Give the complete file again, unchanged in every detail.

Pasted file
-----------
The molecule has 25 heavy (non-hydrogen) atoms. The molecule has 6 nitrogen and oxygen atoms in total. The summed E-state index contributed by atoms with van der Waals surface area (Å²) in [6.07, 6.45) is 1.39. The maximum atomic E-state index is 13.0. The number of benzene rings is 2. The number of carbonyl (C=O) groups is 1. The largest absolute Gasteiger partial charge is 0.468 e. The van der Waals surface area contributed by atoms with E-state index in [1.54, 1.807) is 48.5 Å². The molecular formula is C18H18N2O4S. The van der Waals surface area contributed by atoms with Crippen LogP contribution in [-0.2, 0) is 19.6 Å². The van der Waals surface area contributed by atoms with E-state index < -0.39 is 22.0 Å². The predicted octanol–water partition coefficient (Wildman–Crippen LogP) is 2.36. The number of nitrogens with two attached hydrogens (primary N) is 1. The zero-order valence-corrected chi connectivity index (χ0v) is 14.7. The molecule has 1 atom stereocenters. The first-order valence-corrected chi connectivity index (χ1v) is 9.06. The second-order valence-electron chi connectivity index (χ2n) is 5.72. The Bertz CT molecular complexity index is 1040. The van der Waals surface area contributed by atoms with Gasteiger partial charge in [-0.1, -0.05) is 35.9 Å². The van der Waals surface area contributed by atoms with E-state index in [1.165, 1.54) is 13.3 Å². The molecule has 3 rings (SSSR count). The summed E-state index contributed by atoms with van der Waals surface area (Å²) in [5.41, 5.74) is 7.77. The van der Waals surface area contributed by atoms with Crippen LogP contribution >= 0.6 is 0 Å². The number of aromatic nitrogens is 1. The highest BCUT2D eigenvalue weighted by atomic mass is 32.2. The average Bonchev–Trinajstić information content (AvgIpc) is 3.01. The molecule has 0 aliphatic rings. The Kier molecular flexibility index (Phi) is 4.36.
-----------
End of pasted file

The molecule has 25 heavy (non-hydrogen) atoms. The molecule has 6 nitrogen and oxygen atoms in total. The summed E-state index contributed by atoms with van der Waals surface area (Å²) in [6.07, 6.45) is 1.39. The maximum atomic E-state index is 13.0. The number of benzene rings is 2. The number of carbonyl (C=O) groups is 1. The largest absolute Gasteiger partial charge is 0.468 e. The van der Waals surface area contributed by atoms with E-state index in [1.54, 1.807) is 48.5 Å². The molecular formula is C18H18N2O4S. The van der Waals surface area contributed by atoms with Crippen LogP contribution in [-0.2, 0) is 19.6 Å². The van der Waals surface area contributed by atoms with E-state index < -0.39 is 22.0 Å². The predicted octanol–water partition coefficient (Wildman–Crippen LogP) is 2.36. The number of nitrogens with two attached hydrogens (primary N) is 1. The zero-order valence-corrected chi connectivity index (χ0v) is 14.7. The molecule has 1 atom stereocenters. The first-order valence-corrected chi connectivity index (χ1v) is 9.06. The second-order valence-electron chi connectivity index (χ2n) is 5.72. The Bertz CT molecular complexity index is 1040. The van der Waals surface area contributed by atoms with Gasteiger partial charge in [-0.1, -0.05) is 35.9 Å². The van der Waals surface area contributed by atoms with E-state index in [1.165, 1.54) is 13.3 Å². The molecule has 3 rings (SSSR count). The summed E-state index contributed by atoms with van der Waals surface area (Å²) in [5.41, 5.74) is 7.77. The van der Waals surface area contributed by atoms with Crippen LogP contribution >= 0.6 is 0 Å². The number of aromatic nitrogens is 1. The highest BCUT2D eigenvalue weighted by atomic mass is 32.2. The average Bonchev–Trinajstić information content (AvgIpc) is 3.01. The molecule has 0 aliphatic rings. The Kier molecular flexibility index (Phi) is 4.36.